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Anyone who’s ever searched for local concerts, sports matches or comedy shows online has probably experienced some of the problems that make it difficult to find live entertainment through the Internet.

For starters, events tend to be listed across a variety of websites for ticketing companies, venues and entertainers, requiring you to search many different sites to find correct information about one event. Getting authorized tickets can be just as hard, as search engines will often point you toward second-hand scalping sites that pay to be placed highly in the rankings.

As a former employee of major ticket providers like Live Nation and Tickets.com, David Sher is very familiar with the industry’s pervasive online search issues. He founded Fan Central Station with the hope of solving them.

“There is no mobile app on the market that aggregates only primary points of purchase, which benefit both fans and live entertainment stakeholders,” Sher said. “We think fans deserve a way to find the authorized [tickets] they want to buy, at the right price, without having to search multiple sites.”

Using information provided by ticket companies, the Fan Central Station app lists all shows, games and performances happening near the user, acting as a comprehensive search engine that will never direct you to a ticket scalping website. The app even displays events through a map interface (think “Google Maps for live entertainment”) so users can browse events based on distance from their current location.

By providing a single platform on which users can always find the authorized point of purchase, the app benefits fans as well as entertainers, who suffer financially from scalpers and undersold events. Watch Sher’s pitch for Fan Central Station to learn more:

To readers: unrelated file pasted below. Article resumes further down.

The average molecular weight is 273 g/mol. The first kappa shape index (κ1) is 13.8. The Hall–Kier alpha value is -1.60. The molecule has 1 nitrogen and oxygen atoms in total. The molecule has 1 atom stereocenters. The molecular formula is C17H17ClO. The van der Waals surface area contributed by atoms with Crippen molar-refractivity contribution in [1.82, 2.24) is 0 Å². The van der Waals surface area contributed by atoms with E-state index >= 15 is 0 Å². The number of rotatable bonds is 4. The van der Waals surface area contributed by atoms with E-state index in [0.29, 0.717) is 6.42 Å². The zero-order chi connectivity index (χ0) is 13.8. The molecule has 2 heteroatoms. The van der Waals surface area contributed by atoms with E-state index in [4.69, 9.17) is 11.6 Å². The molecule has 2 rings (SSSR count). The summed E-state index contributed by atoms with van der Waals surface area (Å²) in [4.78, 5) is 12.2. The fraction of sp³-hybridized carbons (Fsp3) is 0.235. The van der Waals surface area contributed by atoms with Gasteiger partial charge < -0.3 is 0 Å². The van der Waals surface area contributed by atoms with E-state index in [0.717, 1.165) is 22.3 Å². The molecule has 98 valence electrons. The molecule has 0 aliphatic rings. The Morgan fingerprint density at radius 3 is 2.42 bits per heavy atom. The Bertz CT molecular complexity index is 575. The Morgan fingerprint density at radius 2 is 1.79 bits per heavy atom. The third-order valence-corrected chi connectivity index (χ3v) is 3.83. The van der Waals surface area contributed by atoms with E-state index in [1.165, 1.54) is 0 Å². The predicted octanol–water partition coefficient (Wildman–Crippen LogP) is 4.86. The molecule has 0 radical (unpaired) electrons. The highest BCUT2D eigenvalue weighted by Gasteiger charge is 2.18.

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Not Just Another Online Ticketing App

At first glance, people unfamiliar with the live entertainment industry might think Fan Central Station is trying to break into online event ticketing. The space is largely controlled by the multi-billion dollar companies Live Nation and Ticketmaster (which merged as Live Nation Entertainment in 2010), so this could certainly come across as an unwise idea.

But Fan Central Station actually works in tandem with ticket sales companies rather than in competition. Fan Central Station partners with ticket providers to populate the app with events, and every listing directs users to the appropriate point of sale designated by the authorized vendor. The app listing helps drive business to ticket vendors, and Fan Central Station collects a small transaction fee on each sale.

The app connects users to more than just ticket purchasing information, though. It also directs them to authorized websites for merchandise, streaming audio and video, whenever applicable. Fan Central Station positions itself between fans and entertainment content producers, providing only authorized sources so users know their money is going to the teams, entertainers and organizations they love.